Economic Insights - August 2012

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While America’s equity markets have rallied sharply since October 2011, with the S&P 500 up 22 percent, the stock market has been stuck in a fairly narrow range for 18 months.  For instance, the Dow Jones Industrial Average has hovered between 10,650 and 13,280, well below the October 2007 high of 14,165.

Much of this stagnation is due to the fact that a wide range of problems has been priced into the markets.  Prolonged slow economic growth and the increasing burden of big government will continue unless we see a dramatic change in Washington.  That will mean less in the way of future after-tax profits, higher deficits, and potentially higher taxes.

Since all of these factors are already built in, if the future turns out to be less dour, we can expect a rapid rise in stock prices.

Using a capitalized-profits model to find the fair-value of equities, we can divide corporate profits by the current 10-year Treasury yield of 1.5 percent, and then compare the current level of this index to each quarter for the past 60 years.  This indicates a fair value for the Dow at an absurdly high 63,000.  That’s almost five times the current level.

Obviously, this makes no sense.  That’s because long-term interest rates are being kept artificially low by the Federal Reserve.  However, if we adjust the model and assume that without interference we’d have a 10-year Treasury yield of 5 percent, we get a fair value of 18,700 for the Dow and 1,985 for the S&P 500.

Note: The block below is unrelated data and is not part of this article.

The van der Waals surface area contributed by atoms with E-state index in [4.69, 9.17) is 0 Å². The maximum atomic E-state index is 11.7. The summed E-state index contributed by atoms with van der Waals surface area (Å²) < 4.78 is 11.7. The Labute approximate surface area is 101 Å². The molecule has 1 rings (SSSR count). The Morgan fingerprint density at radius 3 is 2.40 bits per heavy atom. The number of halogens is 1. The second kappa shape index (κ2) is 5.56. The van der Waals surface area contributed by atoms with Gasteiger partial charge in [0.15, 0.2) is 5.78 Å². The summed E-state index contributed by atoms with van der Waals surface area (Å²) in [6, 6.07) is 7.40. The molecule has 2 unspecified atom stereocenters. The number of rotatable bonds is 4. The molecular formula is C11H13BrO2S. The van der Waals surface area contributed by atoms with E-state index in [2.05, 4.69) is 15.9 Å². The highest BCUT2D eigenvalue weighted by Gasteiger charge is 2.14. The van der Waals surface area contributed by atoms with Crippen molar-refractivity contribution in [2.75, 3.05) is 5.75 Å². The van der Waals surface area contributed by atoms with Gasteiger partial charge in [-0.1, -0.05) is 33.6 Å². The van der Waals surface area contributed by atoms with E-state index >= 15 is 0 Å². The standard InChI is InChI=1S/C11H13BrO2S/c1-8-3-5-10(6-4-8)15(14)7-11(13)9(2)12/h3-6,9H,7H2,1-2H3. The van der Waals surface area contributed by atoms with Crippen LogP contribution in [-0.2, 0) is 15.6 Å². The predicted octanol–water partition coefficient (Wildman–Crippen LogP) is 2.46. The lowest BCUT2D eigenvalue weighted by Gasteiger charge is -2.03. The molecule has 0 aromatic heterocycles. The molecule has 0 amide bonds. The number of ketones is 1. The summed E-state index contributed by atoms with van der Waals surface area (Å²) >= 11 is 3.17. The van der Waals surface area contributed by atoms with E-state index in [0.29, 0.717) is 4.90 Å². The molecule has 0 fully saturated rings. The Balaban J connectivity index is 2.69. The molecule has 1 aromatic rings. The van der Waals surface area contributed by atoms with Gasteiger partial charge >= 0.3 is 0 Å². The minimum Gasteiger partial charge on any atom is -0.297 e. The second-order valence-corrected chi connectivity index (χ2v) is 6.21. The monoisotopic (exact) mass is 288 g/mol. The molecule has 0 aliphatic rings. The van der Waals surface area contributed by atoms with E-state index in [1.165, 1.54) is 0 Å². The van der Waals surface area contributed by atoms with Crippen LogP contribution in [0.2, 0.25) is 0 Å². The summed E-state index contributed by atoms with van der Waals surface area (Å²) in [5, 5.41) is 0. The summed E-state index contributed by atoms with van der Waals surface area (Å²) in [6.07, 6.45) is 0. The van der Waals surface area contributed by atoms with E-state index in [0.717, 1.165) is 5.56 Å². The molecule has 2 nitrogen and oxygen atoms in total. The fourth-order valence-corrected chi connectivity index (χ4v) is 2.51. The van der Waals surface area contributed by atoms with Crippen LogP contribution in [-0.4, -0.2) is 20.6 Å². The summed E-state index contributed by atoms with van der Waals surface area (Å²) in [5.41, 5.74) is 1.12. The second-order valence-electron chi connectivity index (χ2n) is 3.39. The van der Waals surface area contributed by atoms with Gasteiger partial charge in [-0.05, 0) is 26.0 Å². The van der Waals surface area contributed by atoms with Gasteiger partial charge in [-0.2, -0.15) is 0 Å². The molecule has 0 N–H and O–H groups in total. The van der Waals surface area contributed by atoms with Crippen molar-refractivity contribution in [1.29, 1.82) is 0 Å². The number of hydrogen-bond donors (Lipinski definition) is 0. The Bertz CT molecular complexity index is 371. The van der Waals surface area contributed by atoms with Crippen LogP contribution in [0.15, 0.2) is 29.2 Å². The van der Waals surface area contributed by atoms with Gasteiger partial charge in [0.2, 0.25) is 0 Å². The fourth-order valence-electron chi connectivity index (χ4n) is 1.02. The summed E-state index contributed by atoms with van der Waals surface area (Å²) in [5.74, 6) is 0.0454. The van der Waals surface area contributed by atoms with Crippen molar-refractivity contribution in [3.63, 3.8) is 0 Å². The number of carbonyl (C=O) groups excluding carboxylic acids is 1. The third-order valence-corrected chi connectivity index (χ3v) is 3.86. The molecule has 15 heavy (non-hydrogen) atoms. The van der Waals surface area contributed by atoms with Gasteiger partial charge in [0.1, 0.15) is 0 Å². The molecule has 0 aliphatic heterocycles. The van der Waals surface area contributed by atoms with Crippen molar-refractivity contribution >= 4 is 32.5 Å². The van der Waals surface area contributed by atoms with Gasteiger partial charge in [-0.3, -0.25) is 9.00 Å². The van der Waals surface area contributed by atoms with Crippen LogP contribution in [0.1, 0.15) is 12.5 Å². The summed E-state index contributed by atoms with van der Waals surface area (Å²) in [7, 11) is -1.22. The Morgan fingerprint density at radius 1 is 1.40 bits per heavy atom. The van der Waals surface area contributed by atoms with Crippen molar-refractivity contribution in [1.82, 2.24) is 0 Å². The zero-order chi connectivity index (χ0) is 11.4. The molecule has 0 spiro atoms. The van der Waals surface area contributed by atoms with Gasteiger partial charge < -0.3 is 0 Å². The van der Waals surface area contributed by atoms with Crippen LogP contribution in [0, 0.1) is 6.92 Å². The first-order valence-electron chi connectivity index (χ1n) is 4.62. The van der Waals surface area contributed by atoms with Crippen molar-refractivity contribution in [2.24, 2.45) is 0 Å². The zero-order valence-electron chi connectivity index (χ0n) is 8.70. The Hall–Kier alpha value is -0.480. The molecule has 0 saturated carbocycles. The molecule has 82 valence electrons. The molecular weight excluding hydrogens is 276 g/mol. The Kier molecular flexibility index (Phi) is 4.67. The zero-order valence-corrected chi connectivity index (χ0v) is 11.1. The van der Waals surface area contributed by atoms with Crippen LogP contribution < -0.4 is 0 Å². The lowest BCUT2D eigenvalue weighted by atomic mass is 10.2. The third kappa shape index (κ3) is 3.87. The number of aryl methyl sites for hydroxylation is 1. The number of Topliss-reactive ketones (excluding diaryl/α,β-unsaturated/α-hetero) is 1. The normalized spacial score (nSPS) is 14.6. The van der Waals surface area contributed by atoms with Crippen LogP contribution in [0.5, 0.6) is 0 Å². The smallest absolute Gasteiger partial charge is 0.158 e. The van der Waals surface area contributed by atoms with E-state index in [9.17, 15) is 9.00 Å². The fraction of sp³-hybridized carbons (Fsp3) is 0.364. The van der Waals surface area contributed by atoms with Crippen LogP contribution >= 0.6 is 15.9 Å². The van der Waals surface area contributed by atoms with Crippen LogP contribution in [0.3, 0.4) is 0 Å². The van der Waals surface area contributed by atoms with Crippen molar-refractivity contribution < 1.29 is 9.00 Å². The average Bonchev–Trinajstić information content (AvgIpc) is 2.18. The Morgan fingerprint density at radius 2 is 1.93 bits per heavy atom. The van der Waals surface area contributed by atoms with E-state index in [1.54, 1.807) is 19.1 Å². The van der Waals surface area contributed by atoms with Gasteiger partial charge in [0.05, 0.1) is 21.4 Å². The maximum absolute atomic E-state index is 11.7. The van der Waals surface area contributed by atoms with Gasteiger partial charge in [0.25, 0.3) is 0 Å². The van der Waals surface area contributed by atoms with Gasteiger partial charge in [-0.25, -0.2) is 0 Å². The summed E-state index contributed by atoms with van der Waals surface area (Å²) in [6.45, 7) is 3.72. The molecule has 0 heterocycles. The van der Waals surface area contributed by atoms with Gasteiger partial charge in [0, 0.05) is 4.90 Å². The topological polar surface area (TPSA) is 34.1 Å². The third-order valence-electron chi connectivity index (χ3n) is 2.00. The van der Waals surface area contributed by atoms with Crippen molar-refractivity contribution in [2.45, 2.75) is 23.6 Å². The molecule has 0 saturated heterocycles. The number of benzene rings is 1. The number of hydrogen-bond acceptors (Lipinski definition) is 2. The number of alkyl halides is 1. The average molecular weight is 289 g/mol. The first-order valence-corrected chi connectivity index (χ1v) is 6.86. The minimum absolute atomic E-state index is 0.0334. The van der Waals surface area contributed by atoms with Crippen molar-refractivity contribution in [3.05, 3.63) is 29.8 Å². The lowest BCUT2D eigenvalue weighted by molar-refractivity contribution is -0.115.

To many observers, even this seems a bit high.  Why?  Because corporate profits are now at a record high, representing about 13 percent of GDP.  It is much more conservative to assume that these will revert to the historical norm of about 9.5 percent. 

Combining this more conservative value for corporate profits with the historical norm of 5 percent for the 10-year Treasury yield gives us a very rational fair value for the Dow of 13,900 and 1,475 for the S&P 500. 

In short, even if profits fall 25 percent and interest rates more than triple from current levels, today’s broad stock market indices are still undervalued.

This doesn’t mean we’re going to see a dramatic bull market emerge tomorrow.  It just means that the upside risks...

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